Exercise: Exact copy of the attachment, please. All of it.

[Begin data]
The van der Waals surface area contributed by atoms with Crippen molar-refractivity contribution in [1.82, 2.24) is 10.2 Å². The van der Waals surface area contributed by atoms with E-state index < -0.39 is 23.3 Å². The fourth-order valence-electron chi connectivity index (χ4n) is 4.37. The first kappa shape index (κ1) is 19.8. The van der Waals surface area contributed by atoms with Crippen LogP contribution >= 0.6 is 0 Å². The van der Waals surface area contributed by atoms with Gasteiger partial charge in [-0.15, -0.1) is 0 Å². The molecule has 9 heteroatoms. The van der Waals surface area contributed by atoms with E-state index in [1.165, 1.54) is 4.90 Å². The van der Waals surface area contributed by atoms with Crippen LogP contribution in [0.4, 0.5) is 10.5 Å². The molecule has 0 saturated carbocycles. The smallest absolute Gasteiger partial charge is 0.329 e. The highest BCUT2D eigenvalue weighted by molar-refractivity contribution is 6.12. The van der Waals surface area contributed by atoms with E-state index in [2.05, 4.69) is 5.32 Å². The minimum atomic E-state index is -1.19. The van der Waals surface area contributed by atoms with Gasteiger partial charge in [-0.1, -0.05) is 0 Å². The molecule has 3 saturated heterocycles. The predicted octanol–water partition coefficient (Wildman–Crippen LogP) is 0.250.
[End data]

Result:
The van der Waals surface area contributed by atoms with Crippen molar-refractivity contribution in [1.82, 2.24) is 10.2 Å². The van der Waals surface area contributed by atoms with E-state index < -0.39 is 23.3 Å². The fourth-order valence-electron chi connectivity index (χ4n) is 4.37. The first kappa shape index (κ1) is 19.8. The van der Waals surface area contributed by atoms with Crippen LogP contribution >= 0.6 is 0 Å². The van der Waals surface area contributed by atoms with Gasteiger partial charge in [-0.15, -0.1) is 0 Å². The molecule has 9 heteroatoms. The van der Waals surface area contributed by atoms with E-state index in [1.165, 1.54) is 4.90 Å². The van der Waals surface area contributed by atoms with Crippen LogP contribution in [0.4, 0.5) is 10.5 Å². The molecule has 0 saturated carbocycles. The smallest absolute Gasteiger partial charge is 0.329 e. The highest BCUT2D eigenvalue weighted by molar-refractivity contribution is 6.12. The van der Waals surface area contributed by atoms with E-state index in [2.05, 4.69) is 5.32 Å². The minimum atomic E-state index is -1.19. The van der Waals surface area contributed by atoms with Gasteiger partial charge in [-0.1, -0.05) is 0 Å². The molecule has 3 saturated heterocycles. The predicted octanol–water partition coefficient (Wildman–Crippen LogP) is 0.250.